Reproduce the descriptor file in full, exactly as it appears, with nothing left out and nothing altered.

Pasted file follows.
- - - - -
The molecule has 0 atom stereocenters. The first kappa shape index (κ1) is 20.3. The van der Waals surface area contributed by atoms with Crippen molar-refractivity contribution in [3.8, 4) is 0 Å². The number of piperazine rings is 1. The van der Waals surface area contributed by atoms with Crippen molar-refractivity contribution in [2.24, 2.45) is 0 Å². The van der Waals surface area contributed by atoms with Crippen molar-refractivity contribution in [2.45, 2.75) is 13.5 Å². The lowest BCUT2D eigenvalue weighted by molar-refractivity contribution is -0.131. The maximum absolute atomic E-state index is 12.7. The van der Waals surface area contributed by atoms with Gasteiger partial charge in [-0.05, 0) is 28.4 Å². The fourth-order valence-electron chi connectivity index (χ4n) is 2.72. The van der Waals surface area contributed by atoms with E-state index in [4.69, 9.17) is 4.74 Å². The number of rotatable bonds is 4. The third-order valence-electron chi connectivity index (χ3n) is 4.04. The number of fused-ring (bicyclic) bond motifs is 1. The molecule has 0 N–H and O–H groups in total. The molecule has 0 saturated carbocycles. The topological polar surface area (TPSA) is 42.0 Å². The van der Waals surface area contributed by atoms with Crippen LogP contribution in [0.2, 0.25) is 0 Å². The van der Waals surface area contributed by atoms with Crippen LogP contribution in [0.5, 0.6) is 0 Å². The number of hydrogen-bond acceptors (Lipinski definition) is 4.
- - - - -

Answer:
The molecule has 0 atom stereocenters. The first kappa shape index (κ1) is 20.3. The van der Waals surface area contributed by atoms with Crippen molar-refractivity contribution in [3.8, 4) is 0 Å². The number of piperazine rings is 1. The van der Waals surface area contributed by atoms with Crippen molar-refractivity contribution in [2.24, 2.45) is 0 Å². The van der Waals surface area contributed by atoms with Crippen molar-refractivity contribution in [2.45, 2.75) is 13.5 Å². The lowest BCUT2D eigenvalue weighted by molar-refractivity contribution is -0.131. The maximum absolute atomic E-state index is 12.7. The van der Waals surface area contributed by atoms with Gasteiger partial charge in [-0.05, 0) is 28.4 Å². The fourth-order valence-electron chi connectivity index (χ4n) is 2.72. The van der Waals surface area contributed by atoms with E-state index in [4.69, 9.17) is 4.74 Å². The number of rotatable bonds is 4. The third-order valence-electron chi connectivity index (χ3n) is 4.04. The number of fused-ring (bicyclic) bond motifs is 1. The molecule has 0 N–H and O–H groups in total. The molecule has 0 saturated carbocycles. The topological polar surface area (TPSA) is 42.0 Å². The van der Waals surface area contributed by atoms with Crippen LogP contribution in [0.2, 0.25) is 0 Å². The van der Waals surface area contributed by atoms with Crippen LogP contribution in [0.5, 0.6) is 0 Å². The number of hydrogen-bond acceptors (Lipinski definition) is 4.